Alisha encapsulates this year's Summer Language Institute theme, "There's a Hero in You." Ironically, students learned superpowers and capes aren't what makes a hero.
Having exited our third Summer Language Institute (SLI) at the end of last month, sometimes I find myself challenged by the notion that three weeks is enough time to have any meaningful impact on the lives of students who, not so long ago, were total strangers.
I consider myself a pretty rational thinker and I know that, from the moment a person wakes to the time they go to bed, they are bombarded with hundreds, if not thousands, of messages.
"You want more."
"You're just a few purchases away from happiness."
"Life is a ladder that must be climbed -- if you're not advancing, then you're not doing it right."
"Everyone is confident (except you)."
How do I, a mission worker on a modest budget, compete with advertising machines that pay millions to convince our students they aren't "good enough?"

By spreading a different message.

"Beautifully broken things can be made from the dust."
"Maybe life (and faith) are less about who's 'in' and 'out' and more about what you do to make things better for others while you're here."
"Let's consider the journey."
"You can experience freedom now, in this moment, if you want."
"You are a child of God. So is every person you meet. Consider that before you dehumanize them."
An OCD nightmare.
I know someone well who has many OCD qualities and she'll tell you it's the thing that's different than the rest that gets noticed the most. So, while none of the ideas in the second group of messages are original, they certainly stand out.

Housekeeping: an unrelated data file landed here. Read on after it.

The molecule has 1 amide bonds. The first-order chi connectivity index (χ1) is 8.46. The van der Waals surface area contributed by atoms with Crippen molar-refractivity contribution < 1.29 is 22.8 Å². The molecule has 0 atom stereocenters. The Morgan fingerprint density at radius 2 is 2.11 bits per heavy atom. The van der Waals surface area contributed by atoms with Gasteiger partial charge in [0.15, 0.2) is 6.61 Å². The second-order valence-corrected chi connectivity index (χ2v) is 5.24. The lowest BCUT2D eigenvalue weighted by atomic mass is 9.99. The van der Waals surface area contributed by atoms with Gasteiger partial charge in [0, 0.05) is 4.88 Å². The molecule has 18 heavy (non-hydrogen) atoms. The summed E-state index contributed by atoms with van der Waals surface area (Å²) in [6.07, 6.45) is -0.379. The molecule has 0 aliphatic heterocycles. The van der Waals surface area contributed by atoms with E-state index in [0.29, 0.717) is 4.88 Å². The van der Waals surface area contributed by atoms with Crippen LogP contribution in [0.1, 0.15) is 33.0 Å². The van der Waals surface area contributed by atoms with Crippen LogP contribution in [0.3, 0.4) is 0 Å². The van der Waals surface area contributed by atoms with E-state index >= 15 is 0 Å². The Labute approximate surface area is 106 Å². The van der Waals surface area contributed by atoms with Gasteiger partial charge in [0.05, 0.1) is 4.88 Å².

If these can be the ideas that I both articulate and live out at both SLI and during the regular school year, then maybe that idea will plant itself in the mind of one of our students. And over time that idea grows and sets its roots deep in the essence of that person. And the person will bear new fruit with seeds that can be planted in others.

I feel confident this can be possible upon reflecting on my own life. The seeds planted in my mind and heart that have allowed me to grow into a Jesus radical today have come from the most unexpected people and times.

And the great thing about young, fruit-bearing trees is they can produce fruit while they keep growing and changing. Like us. Like me. I recognize I am still developing but I pray my fruit is finding itself as a blessing to others.

So back to the original thought: "Is three weeks enough time to have a meaningful impact on the lives of who were strangers not long ago and will become strangers again?"

My hope is that, by the grace of God, the answer can be "yes."